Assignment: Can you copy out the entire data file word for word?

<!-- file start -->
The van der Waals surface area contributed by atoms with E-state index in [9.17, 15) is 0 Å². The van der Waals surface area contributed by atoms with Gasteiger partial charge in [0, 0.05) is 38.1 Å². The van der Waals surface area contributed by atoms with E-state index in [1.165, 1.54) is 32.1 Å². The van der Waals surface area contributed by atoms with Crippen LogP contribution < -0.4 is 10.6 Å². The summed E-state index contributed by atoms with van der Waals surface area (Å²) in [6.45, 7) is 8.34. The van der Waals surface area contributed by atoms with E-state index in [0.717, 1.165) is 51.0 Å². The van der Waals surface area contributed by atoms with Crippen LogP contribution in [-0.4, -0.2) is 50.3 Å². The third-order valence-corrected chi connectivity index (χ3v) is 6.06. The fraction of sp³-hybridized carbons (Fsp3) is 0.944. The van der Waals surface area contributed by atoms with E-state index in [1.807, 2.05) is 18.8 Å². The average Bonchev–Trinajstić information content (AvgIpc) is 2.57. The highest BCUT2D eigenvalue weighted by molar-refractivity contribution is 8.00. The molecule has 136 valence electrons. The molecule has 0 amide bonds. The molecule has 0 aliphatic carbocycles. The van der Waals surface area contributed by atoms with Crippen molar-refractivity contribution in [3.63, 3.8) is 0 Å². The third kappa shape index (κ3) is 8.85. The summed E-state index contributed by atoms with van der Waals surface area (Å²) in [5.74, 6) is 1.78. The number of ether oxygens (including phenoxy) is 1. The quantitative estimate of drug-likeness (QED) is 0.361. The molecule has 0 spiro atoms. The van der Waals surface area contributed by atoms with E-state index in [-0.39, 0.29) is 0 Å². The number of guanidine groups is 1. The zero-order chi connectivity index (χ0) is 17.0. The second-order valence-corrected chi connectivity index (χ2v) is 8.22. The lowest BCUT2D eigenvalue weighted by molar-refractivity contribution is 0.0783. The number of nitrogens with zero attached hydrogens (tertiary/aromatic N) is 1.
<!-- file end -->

The van der Waals surface area contributed by atoms with E-state index in [9.17, 15) is 0 Å². The van der Waals surface area contributed by atoms with Gasteiger partial charge in [0, 0.05) is 38.1 Å². The van der Waals surface area contributed by atoms with E-state index in [1.165, 1.54) is 32.1 Å². The van der Waals surface area contributed by atoms with Crippen LogP contribution < -0.4 is 10.6 Å². The summed E-state index contributed by atoms with van der Waals surface area (Å²) in [6.45, 7) is 8.34. The van der Waals surface area contributed by atoms with E-state index in [0.717, 1.165) is 51.0 Å². The van der Waals surface area contributed by atoms with Crippen LogP contribution in [-0.4, -0.2) is 50.3 Å². The third-order valence-corrected chi connectivity index (χ3v) is 6.06. The fraction of sp³-hybridized carbons (Fsp3) is 0.944. The van der Waals surface area contributed by atoms with E-state index in [1.807, 2.05) is 18.8 Å². The average Bonchev–Trinajstić information content (AvgIpc) is 2.57. The highest BCUT2D eigenvalue weighted by molar-refractivity contribution is 8.00. The molecule has 136 valence electrons. The molecule has 0 amide bonds. The molecule has 0 aliphatic carbocycles. The van der Waals surface area contributed by atoms with Crippen molar-refractivity contribution in [3.63, 3.8) is 0 Å². The third kappa shape index (κ3) is 8.85. The summed E-state index contributed by atoms with van der Waals surface area (Å²) in [5.74, 6) is 1.78. The number of ether oxygens (including phenoxy) is 1. The quantitative estimate of drug-likeness (QED) is 0.361. The molecule has 0 spiro atoms. The van der Waals surface area contributed by atoms with E-state index in [-0.39, 0.29) is 0 Å². The number of guanidine groups is 1. The zero-order chi connectivity index (χ0) is 17.0. The second-order valence-corrected chi connectivity index (χ2v) is 8.22. The lowest BCUT2D eigenvalue weighted by molar-refractivity contribution is 0.0783. The number of nitrogens with zero attached hydrogens (tertiary/aromatic N) is 1.